TAIPEI:- Taiwanese activists have launched a sarcastic “Say sorry to China” contest on social media after a Chinese filmmaker replaced a local actor for allegedly supporting the island’s independence. The contest on Facebook has attracted over 24,000 followers and 6,000 posts since Saturday, organisers said. Netizens apologising to Beijing for a wide variety of reasons - from calling Taiwan a country to eating Japanese food and using iPhones. “I suggest everybody say sorry to the all mighty China before dinner every night.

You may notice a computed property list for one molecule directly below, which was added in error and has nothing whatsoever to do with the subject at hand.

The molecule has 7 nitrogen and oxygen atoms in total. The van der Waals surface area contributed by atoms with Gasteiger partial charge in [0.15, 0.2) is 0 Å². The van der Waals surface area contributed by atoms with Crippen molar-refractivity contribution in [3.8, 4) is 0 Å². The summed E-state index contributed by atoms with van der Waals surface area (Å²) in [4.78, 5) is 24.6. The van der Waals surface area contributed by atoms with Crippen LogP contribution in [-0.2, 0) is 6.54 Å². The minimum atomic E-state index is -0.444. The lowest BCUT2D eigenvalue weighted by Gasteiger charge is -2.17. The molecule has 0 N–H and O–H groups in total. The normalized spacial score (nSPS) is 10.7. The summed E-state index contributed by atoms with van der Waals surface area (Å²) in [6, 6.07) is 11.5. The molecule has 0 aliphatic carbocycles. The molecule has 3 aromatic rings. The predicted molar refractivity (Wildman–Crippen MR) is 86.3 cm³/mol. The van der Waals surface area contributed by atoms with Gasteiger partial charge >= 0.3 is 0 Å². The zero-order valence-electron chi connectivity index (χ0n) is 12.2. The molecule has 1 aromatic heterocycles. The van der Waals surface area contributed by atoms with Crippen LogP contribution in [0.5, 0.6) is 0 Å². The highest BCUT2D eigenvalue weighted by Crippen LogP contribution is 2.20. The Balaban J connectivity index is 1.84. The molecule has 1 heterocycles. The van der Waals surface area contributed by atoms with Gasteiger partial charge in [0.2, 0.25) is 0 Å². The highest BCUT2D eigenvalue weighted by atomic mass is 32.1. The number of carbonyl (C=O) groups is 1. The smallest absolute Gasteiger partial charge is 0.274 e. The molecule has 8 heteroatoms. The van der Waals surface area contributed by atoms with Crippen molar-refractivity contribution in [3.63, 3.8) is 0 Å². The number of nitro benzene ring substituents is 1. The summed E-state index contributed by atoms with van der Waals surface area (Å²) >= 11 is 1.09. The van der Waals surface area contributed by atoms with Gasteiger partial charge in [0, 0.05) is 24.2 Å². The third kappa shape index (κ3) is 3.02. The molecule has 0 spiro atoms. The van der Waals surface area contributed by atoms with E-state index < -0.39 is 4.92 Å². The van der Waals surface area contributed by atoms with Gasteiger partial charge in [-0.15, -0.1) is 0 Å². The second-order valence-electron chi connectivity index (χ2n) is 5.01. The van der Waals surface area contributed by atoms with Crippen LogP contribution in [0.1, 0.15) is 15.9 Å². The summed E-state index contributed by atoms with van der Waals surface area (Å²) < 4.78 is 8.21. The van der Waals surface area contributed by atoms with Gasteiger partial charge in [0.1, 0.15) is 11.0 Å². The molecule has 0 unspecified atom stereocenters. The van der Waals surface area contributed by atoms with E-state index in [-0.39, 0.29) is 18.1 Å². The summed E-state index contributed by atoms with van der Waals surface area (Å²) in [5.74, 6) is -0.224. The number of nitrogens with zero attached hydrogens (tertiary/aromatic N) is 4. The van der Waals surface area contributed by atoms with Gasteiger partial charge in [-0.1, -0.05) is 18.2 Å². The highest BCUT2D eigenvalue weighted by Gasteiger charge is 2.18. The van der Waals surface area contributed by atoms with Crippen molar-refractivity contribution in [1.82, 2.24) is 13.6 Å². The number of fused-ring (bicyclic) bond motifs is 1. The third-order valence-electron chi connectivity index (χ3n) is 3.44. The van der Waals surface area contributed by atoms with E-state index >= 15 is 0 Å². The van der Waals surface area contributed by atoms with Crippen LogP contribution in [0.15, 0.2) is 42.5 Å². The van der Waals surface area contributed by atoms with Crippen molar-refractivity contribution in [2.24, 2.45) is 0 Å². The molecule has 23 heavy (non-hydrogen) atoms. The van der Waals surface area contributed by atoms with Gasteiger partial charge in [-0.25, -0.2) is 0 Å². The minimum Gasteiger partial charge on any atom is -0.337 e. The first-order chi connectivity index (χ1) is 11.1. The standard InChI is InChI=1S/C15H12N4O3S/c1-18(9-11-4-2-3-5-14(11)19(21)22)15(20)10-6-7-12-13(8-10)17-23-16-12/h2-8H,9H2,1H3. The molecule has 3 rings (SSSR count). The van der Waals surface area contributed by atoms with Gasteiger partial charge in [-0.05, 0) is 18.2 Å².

We should all thank the Chinese for giving us food and letting us know China’s greatness,” read one scathing post. The contest came after award-winning Taiwanese director-actor Leon Dai, a known supporter of the 2014 Sunflower Movement against a China trade pact, was dropped by Chinese director Zhao Wei from her movie “No Other Love” for allegedly supporting Taiwan’s independence. Zhao said in a statement posted on China’s twitter-like Weibo that Dai was replaced for failing to clarify his political stance. She offered a sincere apology for “using the wrong person”. “We are all Chinese and we firmly uphold our mother country’s unification objective . we can’t tolerate any falsity and ambiguity especially regarding the national interests,” Zhao said. Dai himself later issued a statement saying he is “deeply sorry” to the investors and film crew that his past behaviour caused controversy, adding that he does not advocate independence. Activist Wang Yi-kai said he launched the Facebook contest “to mock China’s suppression and bullying” of entertainers. Some Chinese agreed. “I am a Chinese netizen. I am sorry that there are so many brain-damaged (people) in China. But most people are not like that and we support Chou Tzu-yu,” read one post. Chou, a 16-year-old Taiwanese K-pop singer, was forced to apologise for waving the island’s flag in an Internet broadcast, which stoked online anger in China and accusations that she was a pro-independence advocate. Her video apology went viral on the day of Taiwan’s presidential and legislative elections in January. Some analysts believe it may have cost the Beijing-friendly Kuomintang party hundreds of thousands of votes.